Nut Ink. Mini reviews of texts old and new. No fuss. No plot spoilers. No adverts. Occasional competency.

Saturday, April 19, 2014

Lone Wolf and Cub: Omnibus: Volume Four (2014)

Author: Kazuo Koike | Illustrator: Goseki Kojima | Page Count: 696

"They’ll sacrifice anything to further the clan—even their reputation!  That’s why they’re so dangerous!"

It’s well established that Ogami Ittō is a man of action and few words.  Kazuo Koike takes that trait to extremes in the first half of Volume Four.  I’m guessing the ratio of words spoken to people killed is almost balanced.  The land is covered in snow, so even the normal ambient sound effects are muted but it works because Goseki Kojima is as good a storyteller with his kinetic art style as Koike is with his minimal text.  As in life, sometimes words just get in the way.

Retsudō, the head of the Yagyū clan, is a key player this time.  It’s all well and good to have a nemesis but unless they have a suitably dramatic reason for wanting to kill the hero then they’re a walking cliché.  Fortunately, Retsudō has a reason.  We get to see the beginnings of his hatred for Ogami and better understand the fire that fuels his obsession.  Drip-feeding info over an extended period of time can backfire if it’s not done properly but Koike has mastered it.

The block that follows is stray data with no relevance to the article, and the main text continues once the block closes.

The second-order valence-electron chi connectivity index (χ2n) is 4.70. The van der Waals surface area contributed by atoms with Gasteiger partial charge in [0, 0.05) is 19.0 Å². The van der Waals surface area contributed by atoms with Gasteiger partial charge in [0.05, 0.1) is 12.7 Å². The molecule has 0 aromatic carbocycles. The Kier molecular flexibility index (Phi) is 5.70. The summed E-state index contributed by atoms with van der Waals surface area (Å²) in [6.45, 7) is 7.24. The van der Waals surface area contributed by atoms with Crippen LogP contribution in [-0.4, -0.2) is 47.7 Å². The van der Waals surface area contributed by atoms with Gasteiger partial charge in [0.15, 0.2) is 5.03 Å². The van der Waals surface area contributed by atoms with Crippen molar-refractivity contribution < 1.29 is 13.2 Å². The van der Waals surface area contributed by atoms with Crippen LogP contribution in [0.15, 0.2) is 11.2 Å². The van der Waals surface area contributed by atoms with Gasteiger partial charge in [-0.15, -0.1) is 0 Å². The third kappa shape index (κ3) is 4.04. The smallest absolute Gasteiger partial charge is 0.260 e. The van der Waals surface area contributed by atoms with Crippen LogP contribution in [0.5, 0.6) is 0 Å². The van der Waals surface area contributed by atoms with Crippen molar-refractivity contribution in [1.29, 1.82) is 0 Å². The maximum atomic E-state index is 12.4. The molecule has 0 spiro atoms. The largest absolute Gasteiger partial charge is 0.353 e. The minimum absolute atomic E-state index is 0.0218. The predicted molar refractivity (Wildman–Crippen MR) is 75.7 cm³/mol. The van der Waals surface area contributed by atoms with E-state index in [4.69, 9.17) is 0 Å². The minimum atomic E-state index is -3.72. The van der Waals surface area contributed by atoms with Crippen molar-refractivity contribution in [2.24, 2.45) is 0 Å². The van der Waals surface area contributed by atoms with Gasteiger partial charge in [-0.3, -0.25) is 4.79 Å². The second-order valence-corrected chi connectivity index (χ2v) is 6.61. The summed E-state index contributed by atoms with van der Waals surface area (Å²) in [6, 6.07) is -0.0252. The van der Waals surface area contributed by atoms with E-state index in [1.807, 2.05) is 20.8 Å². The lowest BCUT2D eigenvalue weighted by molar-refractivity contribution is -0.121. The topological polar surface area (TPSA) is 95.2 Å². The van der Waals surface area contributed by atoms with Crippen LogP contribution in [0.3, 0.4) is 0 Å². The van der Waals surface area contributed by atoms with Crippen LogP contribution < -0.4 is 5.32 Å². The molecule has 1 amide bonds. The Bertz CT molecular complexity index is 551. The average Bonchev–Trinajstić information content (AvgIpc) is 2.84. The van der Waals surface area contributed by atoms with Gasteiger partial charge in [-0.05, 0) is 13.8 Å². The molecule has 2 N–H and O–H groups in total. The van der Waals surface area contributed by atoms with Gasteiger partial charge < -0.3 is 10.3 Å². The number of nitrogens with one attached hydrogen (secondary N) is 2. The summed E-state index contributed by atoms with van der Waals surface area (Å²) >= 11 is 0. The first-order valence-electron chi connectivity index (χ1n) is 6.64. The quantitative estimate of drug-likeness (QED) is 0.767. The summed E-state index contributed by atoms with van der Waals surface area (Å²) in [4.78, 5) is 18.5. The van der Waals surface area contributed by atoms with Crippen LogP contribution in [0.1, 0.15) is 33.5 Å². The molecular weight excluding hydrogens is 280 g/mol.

In desperation, Retsudō hires shinobi (ninja) to kill Ogami.  The shinobi use tactics that an honourable swordsman wouldn't; tactics both direct and indirect.

No space left to expand upon how Ogami gets handy with the Nagamaki; the bitter-sweet way Koike explores a woman's anguish and the mechanics of personal sacrifice; or Daigoro’s determined countenance.

The book ends with a multipart story that delivered everything I’d hoped for, and more.  It became my favourite part of the entire series so far.

The book collects together chapters 41 - 52 of the original Lone Wolf and Cub manga (the remainder of Volume 8: Chains of Death; all of Volume 9: Echo of the Assassin; and the first part of the stories from Volume 10: Hostage Child).

5 weaves out of 5

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